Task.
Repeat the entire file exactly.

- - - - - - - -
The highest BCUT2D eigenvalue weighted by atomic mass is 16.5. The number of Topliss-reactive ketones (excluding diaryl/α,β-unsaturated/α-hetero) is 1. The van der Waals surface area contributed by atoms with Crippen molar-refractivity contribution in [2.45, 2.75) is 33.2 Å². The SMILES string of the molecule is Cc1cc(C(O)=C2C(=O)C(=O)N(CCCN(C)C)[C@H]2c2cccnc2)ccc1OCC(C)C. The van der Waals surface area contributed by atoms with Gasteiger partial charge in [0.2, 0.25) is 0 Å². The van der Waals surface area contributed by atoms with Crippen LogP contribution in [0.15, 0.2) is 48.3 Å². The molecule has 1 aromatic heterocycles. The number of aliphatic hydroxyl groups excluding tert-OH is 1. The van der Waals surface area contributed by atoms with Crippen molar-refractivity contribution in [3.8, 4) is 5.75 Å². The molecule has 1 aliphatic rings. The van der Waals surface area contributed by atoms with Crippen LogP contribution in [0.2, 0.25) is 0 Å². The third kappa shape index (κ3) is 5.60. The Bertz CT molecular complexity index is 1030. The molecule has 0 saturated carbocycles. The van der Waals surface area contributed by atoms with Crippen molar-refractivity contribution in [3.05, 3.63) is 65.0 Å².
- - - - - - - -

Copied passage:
The highest BCUT2D eigenvalue weighted by atomic mass is 16.5. The number of Topliss-reactive ketones (excluding diaryl/α,β-unsaturated/α-hetero) is 1. The van der Waals surface area contributed by atoms with Crippen molar-refractivity contribution in [2.45, 2.75) is 33.2 Å². The SMILES string of the molecule is Cc1cc(C(O)=C2C(=O)C(=O)N(CCCN(C)C)[C@H]2c2cccnc2)ccc1OCC(C)C. The van der Waals surface area contributed by atoms with Gasteiger partial charge in [0.2, 0.25) is 0 Å². The van der Waals surface area contributed by atoms with Crippen LogP contribution in [0.15, 0.2) is 48.3 Å². The molecule has 1 aromatic heterocycles. The number of aliphatic hydroxyl groups excluding tert-OH is 1. The van der Waals surface area contributed by atoms with Crippen molar-refractivity contribution in [3.8, 4) is 5.75 Å². The molecule has 1 aliphatic rings. The van der Waals surface area contributed by atoms with Crippen LogP contribution in [0.2, 0.25) is 0 Å². The third kappa shape index (κ3) is 5.60. The Bertz CT molecular complexity index is 1030. The molecule has 0 saturated carbocycles. The van der Waals surface area contributed by atoms with Crippen molar-refractivity contribution in [3.05, 3.63) is 65.0 Å².